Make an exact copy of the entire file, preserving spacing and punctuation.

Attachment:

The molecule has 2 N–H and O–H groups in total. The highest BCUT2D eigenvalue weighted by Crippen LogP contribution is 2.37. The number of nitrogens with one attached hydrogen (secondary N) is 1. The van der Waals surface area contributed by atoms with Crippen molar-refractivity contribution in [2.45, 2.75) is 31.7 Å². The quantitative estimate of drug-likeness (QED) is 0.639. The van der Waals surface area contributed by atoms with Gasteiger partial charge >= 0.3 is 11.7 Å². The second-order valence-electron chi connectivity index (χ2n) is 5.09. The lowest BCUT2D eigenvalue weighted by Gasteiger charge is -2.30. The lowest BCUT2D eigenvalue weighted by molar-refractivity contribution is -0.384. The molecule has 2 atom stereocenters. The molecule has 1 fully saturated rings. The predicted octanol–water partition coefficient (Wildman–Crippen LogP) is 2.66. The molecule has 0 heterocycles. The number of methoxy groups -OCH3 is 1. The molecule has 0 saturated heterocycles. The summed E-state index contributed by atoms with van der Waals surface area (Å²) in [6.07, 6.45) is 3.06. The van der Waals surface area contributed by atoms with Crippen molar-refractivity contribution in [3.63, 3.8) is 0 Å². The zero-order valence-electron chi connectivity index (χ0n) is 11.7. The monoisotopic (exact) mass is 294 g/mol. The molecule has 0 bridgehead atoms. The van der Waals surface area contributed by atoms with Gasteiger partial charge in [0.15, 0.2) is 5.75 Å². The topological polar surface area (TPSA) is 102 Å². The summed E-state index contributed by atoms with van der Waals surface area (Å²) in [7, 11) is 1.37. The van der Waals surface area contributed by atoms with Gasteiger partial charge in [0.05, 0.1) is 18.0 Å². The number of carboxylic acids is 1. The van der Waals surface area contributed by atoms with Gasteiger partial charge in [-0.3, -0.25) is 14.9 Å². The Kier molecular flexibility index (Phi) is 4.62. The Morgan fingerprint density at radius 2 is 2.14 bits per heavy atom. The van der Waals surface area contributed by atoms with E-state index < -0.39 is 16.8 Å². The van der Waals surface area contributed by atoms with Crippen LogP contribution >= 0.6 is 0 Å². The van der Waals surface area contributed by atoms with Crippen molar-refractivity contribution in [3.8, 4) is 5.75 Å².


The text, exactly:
The molecule has 2 N–H and O–H groups in total. The highest BCUT2D eigenvalue weighted by Crippen LogP contribution is 2.37. The number of nitrogens with one attached hydrogen (secondary N) is 1. The van der Waals surface area contributed by atoms with Crippen molar-refractivity contribution in [2.45, 2.75) is 31.7 Å². The quantitative estimate of drug-likeness (QED) is 0.639. The van der Waals surface area contributed by atoms with Gasteiger partial charge >= 0.3 is 11.7 Å². The second-order valence-electron chi connectivity index (χ2n) is 5.09. The lowest BCUT2D eigenvalue weighted by Gasteiger charge is -2.30. The lowest BCUT2D eigenvalue weighted by molar-refractivity contribution is -0.384. The molecule has 2 atom stereocenters. The molecule has 1 fully saturated rings. The predicted octanol–water partition coefficient (Wildman–Crippen LogP) is 2.66. The molecule has 0 heterocycles. The number of methoxy groups -OCH3 is 1. The molecule has 0 saturated heterocycles. The summed E-state index contributed by atoms with van der Waals surface area (Å²) in [6.07, 6.45) is 3.06. The van der Waals surface area contributed by atoms with Crippen molar-refractivity contribution in [3.63, 3.8) is 0 Å². The zero-order valence-electron chi connectivity index (χ0n) is 11.7. The monoisotopic (exact) mass is 294 g/mol. The molecule has 0 bridgehead atoms. The van der Waals surface area contributed by atoms with Gasteiger partial charge in [0.15, 0.2) is 5.75 Å². The topological polar surface area (TPSA) is 102 Å². The summed E-state index contributed by atoms with van der Waals surface area (Å²) in [7, 11) is 1.37. The van der Waals surface area contributed by atoms with Gasteiger partial charge in [0.05, 0.1) is 18.0 Å². The number of carboxylic acids is 1. The van der Waals surface area contributed by atoms with Gasteiger partial charge in [-0.3, -0.25) is 14.9 Å². The Kier molecular flexibility index (Phi) is 4.62. The Morgan fingerprint density at radius 2 is 2.14 bits per heavy atom. The van der Waals surface area contributed by atoms with E-state index < -0.39 is 16.8 Å². The van der Waals surface area contributed by atoms with Crippen LogP contribution >= 0.6 is 0 Å². The van der Waals surface area contributed by atoms with Crippen molar-refractivity contribution in [3.8, 4) is 5.75 Å².